Health control beliefs in old age-relationship with subjective and objective health, and health behaviour
The main purpose of this paper is to explore health control beliefs (internality, powerful others, chance) in different age cohorts of elderly people and to examine the relationship between health control beliefs and objective and subjective health, and health behaviour. This contribution shows data from an interdisciplinary longitudinal ageing study: (a) a descriptive analysis of age- and time-correlated changes in health control beliefs of different cohorts of elderly people by taking into account gender as a differential aspect; (b) group comparisons between objectively and subjectively healthy or sick people and their health control beliefs and health relevant behaviour. Participants are 442 community elderly, 309 men, 133 women, aged 65-94 years (mean age: 74.95 years). Our data demonstrate the dominance of chance control beliefs over internality and powerful others in all age cohorts. It can be concluded that internal control remains stable well into old age, whereas a significant age-correlated increase of externality can be observed. Our results show the significant relationship of subjective health self-evaluations with health control beliefs and health behaviour which is not the case for objective health parameters. Strong gender effects are found for internality and social externality: women have significantly lower internality and powerful others scores than men.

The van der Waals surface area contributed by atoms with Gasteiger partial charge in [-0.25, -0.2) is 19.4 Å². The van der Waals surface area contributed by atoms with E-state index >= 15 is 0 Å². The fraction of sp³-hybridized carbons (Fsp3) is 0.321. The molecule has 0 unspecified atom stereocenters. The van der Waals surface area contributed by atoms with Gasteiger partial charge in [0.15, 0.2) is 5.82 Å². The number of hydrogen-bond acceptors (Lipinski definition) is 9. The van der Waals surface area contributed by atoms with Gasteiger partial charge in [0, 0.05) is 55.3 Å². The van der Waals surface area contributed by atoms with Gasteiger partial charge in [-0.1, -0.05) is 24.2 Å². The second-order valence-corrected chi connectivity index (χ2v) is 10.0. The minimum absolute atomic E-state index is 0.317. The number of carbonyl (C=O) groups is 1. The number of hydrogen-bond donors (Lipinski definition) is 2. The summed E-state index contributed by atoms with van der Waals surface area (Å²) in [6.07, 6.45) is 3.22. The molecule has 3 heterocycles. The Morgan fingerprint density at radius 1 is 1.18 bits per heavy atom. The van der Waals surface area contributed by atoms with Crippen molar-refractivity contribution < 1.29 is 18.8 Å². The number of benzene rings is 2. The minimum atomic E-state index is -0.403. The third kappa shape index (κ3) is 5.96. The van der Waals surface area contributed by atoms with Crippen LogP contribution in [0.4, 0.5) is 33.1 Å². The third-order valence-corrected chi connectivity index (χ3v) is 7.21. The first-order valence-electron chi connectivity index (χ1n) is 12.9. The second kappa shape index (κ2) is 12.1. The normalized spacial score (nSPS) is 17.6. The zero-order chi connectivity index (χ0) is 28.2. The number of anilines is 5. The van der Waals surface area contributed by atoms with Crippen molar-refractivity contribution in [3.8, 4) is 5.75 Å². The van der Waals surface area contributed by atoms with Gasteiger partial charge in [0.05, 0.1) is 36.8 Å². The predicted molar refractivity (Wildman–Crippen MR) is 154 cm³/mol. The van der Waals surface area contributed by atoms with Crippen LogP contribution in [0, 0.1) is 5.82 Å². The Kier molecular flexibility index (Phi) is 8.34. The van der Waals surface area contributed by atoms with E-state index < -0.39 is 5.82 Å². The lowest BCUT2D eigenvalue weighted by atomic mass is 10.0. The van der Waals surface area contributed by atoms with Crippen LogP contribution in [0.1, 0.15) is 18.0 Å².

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Document Type: Research Article
Publication date: February 1, 1999